Each Sunday, your child will learn the Bible and how it relates to Jesus in an age-appropriate way.
In my estimation, one of the greatest gifts that God has given us is the ability to remember. Because of this precious gift I will never forget what it was like to experience the birth of my children and the joy that Connie and I shared together in welcoming them into this world. Because of God’s gift of memory I will always treasure, not just the surroundings, but the feelings I felt when I stood before the preacher and said “I do.” Because I am able to remember I will always be able to have a laugh whenever I recall the Sunday that I gave the invitation for anyone who wanted to receive Jesus as their Lord and Savior and a cat came running down the aisle, jumped through the choir, and landed right in the baptistery. I hope you were here to experience that one! Because of memory I will always treasure the friendships the Lord has allowed me to share and the blessings that each of you have been to my life. Because of God’s gift of memory I will always hold dear to my heart the way my mother and father made sacrifices so that I could have cleats to play ball, balls to play games, and clothes to go to school. I will always remember my mother and dad making cross-country trips in their little car when I was in college just so they could watch me play football. The ability to remember is truly one of God’s greatest gifts when it is used in the manner in which the Lord has intended.
He was born deep in the heart of Texas, San Antonio to be exact. His daddy was a preacher who had a gift for communicating God’s Word, and the people would come from near and far to hear him Sunday after Sunday.
The family moved from San Antonio to Corpus Christi in the mid-40’s because dad felt called to begin a new church. He worked hard and God blessed. Today, the church started by the aspiring and tireless preacher is known as The Parkway Presbyterian Church. The family liked Corpus Christi and they enjoyed the fellowship of their new friends.
He walked into the room to receive the coveted award for community involvement. He had worked in neighborhoods across the city and God had blessed his efforts. He compassionately reached out to the marginalized and those that had been written off by the vast majority of the community. He quoted Scriptures like they were part of him. He preached…man did he preach — and many came from all walks of life to hear him share God’s Word. Street people, congressmen, wealthy business people, black, white, and brown — they came to hear him preach the Word of God. Jim Jones walked like a preacher, talked like a preacher, and looked like a preacher and so everyone assumed that this charismatic and driven man was a man of God, but sometimes it ain’t always so.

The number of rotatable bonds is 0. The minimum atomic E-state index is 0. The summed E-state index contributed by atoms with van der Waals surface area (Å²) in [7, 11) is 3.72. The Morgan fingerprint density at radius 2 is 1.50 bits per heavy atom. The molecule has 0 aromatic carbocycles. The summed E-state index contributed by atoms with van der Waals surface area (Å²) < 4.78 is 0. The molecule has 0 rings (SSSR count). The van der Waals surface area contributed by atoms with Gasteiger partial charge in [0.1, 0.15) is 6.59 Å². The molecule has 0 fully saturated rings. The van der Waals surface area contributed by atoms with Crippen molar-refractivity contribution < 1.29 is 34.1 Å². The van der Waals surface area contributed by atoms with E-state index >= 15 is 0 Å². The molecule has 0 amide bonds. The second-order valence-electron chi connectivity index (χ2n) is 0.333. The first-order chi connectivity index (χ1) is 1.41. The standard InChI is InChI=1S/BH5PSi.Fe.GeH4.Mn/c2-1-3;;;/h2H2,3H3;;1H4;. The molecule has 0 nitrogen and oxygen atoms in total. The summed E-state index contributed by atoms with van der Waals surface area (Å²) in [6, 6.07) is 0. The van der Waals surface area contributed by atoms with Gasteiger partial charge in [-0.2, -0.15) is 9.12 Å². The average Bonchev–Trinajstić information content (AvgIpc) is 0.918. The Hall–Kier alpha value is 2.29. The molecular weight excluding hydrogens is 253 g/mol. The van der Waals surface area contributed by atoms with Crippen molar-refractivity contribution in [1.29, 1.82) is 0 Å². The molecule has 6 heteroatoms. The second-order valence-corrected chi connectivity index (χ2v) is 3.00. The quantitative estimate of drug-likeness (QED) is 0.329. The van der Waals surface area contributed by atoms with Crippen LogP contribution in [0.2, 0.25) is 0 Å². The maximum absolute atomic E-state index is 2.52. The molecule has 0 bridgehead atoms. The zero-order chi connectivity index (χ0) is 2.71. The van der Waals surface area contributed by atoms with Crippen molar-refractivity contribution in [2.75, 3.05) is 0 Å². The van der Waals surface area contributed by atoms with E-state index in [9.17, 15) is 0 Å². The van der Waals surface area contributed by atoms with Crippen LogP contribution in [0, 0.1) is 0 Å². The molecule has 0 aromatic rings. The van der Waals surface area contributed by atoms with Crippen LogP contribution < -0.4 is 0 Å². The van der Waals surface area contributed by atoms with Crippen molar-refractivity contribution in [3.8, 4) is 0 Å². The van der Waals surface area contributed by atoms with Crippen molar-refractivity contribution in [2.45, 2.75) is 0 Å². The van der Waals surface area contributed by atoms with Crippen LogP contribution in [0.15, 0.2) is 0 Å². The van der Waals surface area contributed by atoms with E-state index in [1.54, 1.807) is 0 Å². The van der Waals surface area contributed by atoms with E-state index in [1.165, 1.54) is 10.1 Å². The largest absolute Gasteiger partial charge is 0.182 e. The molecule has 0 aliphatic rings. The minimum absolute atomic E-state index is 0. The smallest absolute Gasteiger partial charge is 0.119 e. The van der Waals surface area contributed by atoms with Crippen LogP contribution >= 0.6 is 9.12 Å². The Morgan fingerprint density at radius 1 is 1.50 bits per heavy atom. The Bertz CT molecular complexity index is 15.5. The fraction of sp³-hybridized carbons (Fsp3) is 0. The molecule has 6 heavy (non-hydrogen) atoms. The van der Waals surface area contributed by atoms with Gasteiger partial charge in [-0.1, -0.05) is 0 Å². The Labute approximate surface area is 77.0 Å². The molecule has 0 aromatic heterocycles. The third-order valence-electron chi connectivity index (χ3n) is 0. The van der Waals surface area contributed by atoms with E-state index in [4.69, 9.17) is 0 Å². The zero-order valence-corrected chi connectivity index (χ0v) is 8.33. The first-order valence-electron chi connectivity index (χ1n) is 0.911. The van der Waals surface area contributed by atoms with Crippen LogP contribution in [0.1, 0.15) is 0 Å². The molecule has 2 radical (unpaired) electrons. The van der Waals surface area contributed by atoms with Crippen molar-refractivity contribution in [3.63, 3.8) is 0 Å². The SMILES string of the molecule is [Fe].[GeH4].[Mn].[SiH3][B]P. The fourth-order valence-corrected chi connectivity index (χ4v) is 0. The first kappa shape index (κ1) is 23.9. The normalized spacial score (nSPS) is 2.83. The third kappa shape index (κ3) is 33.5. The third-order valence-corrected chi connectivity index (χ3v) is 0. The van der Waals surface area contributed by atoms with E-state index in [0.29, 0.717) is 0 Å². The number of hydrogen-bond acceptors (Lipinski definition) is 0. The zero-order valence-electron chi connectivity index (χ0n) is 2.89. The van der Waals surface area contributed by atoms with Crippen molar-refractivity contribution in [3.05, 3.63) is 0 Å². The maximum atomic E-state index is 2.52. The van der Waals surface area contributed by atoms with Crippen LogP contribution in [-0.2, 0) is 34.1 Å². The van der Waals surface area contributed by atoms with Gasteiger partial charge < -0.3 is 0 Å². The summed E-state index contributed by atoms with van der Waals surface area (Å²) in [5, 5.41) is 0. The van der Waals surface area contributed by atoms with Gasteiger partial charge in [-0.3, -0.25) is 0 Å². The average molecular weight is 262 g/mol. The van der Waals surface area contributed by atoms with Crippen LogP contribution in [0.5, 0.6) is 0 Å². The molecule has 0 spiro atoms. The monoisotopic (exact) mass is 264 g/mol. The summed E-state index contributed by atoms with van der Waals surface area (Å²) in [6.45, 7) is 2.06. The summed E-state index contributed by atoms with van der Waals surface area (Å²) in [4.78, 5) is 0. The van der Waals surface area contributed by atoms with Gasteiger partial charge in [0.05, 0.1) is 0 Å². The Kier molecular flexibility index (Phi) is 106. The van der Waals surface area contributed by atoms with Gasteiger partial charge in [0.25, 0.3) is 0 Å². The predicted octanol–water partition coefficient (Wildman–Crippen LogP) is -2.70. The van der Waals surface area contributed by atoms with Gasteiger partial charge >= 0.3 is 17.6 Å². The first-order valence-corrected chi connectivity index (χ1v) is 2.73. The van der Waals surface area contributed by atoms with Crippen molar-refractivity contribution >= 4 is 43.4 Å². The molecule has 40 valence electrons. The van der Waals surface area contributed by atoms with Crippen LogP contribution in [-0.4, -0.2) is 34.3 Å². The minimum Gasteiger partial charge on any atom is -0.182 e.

Hard times are nothing new. Hard times, times of trials and tribulations, seem to be as constant as the sunrise. You can watch the news on any given day and hear of the hard times of those around our country. You can read the morning paper and learn of the trials of those in our own community. You can totally avoid the media and still become familiar with hard times simply by listening to the troubles of those around you. Hard times are not simply the possession of others, hard times are experienced by each and every person who lives on planet earth today. You’ve had your difficulties. Hard times have knocked at your door and announced their arrival.
I have a declaration to make this morning. A statement that I just can’t keep to myself. I have been pondering the possible repercussions my announcement could bring about. I have been considering the potential consequences of my disclosure. I’ve weighed the benefits of keeping it to myself against the cost of letting the cat out of the bag. I don’t know what is going to happen, but I’ve got to tell you this morning, I just can’t keep it to myself – I am not ashamed of the Gospel of my Lord Jesus Christ.
Charles Haddon Spurgeon was born in 1834. Charles’ father was a minister, so Charles was influenced by the Word of God from an early age. Charles was a bright boy. Even as a young boy in Essex he had been an avid reader, he read Pilgrim’s Progress when he was only six years old – a book he would read more than 100 times during his life.